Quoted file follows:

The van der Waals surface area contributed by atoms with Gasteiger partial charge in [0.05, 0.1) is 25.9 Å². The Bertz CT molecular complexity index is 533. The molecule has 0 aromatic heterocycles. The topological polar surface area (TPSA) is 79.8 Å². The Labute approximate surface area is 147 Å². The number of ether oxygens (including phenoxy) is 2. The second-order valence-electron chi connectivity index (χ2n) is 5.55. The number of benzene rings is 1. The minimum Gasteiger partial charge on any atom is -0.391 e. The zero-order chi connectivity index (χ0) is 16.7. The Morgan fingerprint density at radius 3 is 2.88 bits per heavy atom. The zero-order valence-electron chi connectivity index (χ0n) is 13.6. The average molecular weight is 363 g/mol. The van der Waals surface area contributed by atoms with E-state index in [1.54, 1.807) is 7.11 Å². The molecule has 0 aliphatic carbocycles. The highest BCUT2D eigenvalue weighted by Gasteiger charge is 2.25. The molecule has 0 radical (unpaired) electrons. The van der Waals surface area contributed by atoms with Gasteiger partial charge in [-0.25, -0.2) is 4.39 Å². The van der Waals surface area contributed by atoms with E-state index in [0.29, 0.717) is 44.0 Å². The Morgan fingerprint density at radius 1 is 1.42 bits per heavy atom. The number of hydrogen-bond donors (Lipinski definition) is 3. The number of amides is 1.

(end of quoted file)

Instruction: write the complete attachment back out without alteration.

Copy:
The van der Waals surface area contributed by atoms with Gasteiger partial charge in [0.05, 0.1) is 25.9 Å². The Bertz CT molecular complexity index is 533. The molecule has 0 aromatic heterocycles. The topological polar surface area (TPSA) is 79.8 Å². The Labute approximate surface area is 147 Å². The number of ether oxygens (including phenoxy) is 2. The second-order valence-electron chi connectivity index (χ2n) is 5.55. The number of benzene rings is 1. The minimum Gasteiger partial charge on any atom is -0.391 e. The zero-order chi connectivity index (χ0) is 16.7. The Morgan fingerprint density at radius 3 is 2.88 bits per heavy atom. The zero-order valence-electron chi connectivity index (χ0n) is 13.6. The average molecular weight is 363 g/mol. The van der Waals surface area contributed by atoms with E-state index in [1.54, 1.807) is 7.11 Å². The molecule has 0 aliphatic carbocycles. The highest BCUT2D eigenvalue weighted by Gasteiger charge is 2.25. The molecule has 0 radical (unpaired) electrons. The van der Waals surface area contributed by atoms with Gasteiger partial charge in [-0.25, -0.2) is 4.39 Å². The van der Waals surface area contributed by atoms with E-state index in [0.29, 0.717) is 44.0 Å². The Morgan fingerprint density at radius 1 is 1.42 bits per heavy atom. The number of hydrogen-bond donors (Lipinski definition) is 3. The number of amides is 1.